Installing a Pole Mounted Solar Panel

I had to find a way to charge the batteries in my absence, which meant wind or solar power. I toyed with the idea of installing a wind generator, but it seemed like too much expense and hassle; and, lacking a bimini, there was nowhere convenient to place a solar panel where it wouldn’t be either in the shadow of the rig or in the way of the crew...
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A desire for cold beer has unforeseen consequences

A solar panel mounted on a pole at the transom

A solar panel mounted on a pole at the transom

It all started with the icebox, or rather the not-quite-ice box, on our classic Swedish sloop. It wouldn’t keep ice for more than a few hours, which meant we were forever lugging ice-filled coolers on and off the boat. After a few summers of warm beer I installed an electric fridge, which works perfectly but sips away at battery capacity to the tune of a couple of amps an hour. Typically, the 30 minutes or so of motoring at the end of a weekend sail was not enough to top up the 200Ah house battery bank, and I’d return a few days later to find it around 12.2 or 12.1 volts, annoyingly close to, or past the 50-percent-discharged level.

Clearly, I had to find a way to charge the batteries in my absence, which meant wind or solar power. I toyed with the idea of installing a wind generator, but it seemed like too much expense and hassle; and, lacking a bimini, there was nowhere convenient to place a solar panel where it wouldn’t be either in the shadow of the rig or in the way of the crew.

LOCATION, LOCATION, LOCATION

The only way I could think of to get out of this conundrum was to mount a solar panel on a pole at the transom, preferably so that it could be tilted and swiveled to face the sun (Top Photo). However, an Internet search for “solar panel pole mounts” yielded listings for either crude un-marinized land-based mounts or a few well engineered but excruciatingly expensive “marine” mounts. The latter were usually sold as part of a package that included panel, pole and mount, and hence had sticker prices that were north—sometimes way north—of $1,000. Because I wasn’t sure I would even end up liking a pole-mounted system, or whether I would ditch it in favor of a wind generator, there was no way I was going to spend that much money on an experiment. I would have to find a way to do this on the cheap.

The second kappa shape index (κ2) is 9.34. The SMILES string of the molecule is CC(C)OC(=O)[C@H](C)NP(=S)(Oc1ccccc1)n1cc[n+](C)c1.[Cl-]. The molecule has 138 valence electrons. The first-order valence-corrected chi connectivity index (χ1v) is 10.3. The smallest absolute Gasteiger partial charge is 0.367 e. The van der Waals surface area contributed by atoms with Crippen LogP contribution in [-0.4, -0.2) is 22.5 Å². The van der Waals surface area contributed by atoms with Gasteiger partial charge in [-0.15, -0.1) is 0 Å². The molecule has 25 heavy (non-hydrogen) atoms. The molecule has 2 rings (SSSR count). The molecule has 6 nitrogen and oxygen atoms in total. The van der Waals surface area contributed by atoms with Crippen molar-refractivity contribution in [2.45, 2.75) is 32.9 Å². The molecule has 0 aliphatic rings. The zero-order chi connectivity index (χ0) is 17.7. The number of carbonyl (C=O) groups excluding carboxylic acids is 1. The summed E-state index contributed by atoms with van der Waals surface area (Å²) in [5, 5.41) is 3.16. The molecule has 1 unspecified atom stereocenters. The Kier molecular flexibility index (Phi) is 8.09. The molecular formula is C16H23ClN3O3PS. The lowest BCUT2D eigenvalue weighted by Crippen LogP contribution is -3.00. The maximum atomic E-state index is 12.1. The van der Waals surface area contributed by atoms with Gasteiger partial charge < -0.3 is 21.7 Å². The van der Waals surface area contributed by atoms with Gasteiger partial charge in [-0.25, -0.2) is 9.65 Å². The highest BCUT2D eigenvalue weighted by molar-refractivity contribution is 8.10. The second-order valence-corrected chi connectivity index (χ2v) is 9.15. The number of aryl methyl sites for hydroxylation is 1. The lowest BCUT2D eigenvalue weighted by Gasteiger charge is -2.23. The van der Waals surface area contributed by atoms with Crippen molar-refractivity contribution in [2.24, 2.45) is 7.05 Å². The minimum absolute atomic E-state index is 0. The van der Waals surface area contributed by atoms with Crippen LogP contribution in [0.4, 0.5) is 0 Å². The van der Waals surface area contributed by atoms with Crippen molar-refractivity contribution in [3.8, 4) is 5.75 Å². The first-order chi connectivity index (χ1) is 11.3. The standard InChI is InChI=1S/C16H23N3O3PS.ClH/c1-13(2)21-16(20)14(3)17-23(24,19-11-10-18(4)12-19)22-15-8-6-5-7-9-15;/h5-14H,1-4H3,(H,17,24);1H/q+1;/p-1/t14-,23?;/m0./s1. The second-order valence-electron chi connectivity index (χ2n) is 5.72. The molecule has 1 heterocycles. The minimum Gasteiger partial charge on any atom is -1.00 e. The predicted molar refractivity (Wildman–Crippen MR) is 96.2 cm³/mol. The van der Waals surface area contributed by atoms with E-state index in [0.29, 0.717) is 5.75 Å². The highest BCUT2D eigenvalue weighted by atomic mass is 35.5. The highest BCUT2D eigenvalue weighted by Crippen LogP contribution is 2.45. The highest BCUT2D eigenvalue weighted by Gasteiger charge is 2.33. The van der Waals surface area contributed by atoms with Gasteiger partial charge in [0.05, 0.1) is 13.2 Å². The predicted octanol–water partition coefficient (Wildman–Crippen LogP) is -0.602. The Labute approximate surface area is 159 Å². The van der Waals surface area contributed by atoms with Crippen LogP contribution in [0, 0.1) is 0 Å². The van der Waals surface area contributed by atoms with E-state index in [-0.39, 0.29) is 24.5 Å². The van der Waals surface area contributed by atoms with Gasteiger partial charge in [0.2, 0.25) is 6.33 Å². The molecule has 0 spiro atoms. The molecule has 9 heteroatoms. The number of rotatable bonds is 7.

Fortunately, solar panel prices last summer were at near-historic lows, and I found a 50-watt monocrystalline panel on eBay for $98, shipping included. Bargain! That left just the pole, mount, wiring and a voltage regulator. On one of my regular visits to West Marine, I noticed that Magma makes a swiveling barbecue mount that fits into a rod holder. It would be easy enough to affix that to the solar panel, which I could then angle toward the sun.

Now, about that pole. Onlinemetals supplied me with a 6-foot length of Schedule 40 aluminum pipe with an inside diameter of 1.6in, just a little more than the diameter of the Magma mount, which dropped right into it. I also bought a 4in x 3ft length of 1/4in aluminum plate to connect the barbecue mount to the solar panel. Total cost (including a couple of odds and ends for other projects) was under $50. Perfect! The only problem was the markings on the pole—which I covered with a couple of coats of Rust-Oleum spray paint.

Photo 2: The pole clamped with two offcuts of 3/4in onto teak

Photo 2: The pole clamped with two offcuts of 3/4in onto teak

Now I just had to figure out how to mount the pole on the boat without drilling any holes. It was obvious that it should be fixed to the sternrail, but how? A visit to the trusty McMaster Carr website was clearly in order. There, I purchased a pair of 304 stainless steel pipe clamps, along with a pair of vibration-damping clamps, also of 304 stainless steel. I clamped the pole to two offcuts of 3/4in teak I’d found in the garage, and then clamped the teak to the sternrail (photo 2). The pole—its sharp lower end capped with a $2 PVC plumbing fitting—rests on the deck so the brackets don’t have to carry the 16lb weight of the panel. So far there has been no need for any additional bracing.

Photo 3: 10AWG single-wire cable connectors

Photo 3: 10AWG single-wire cable connectors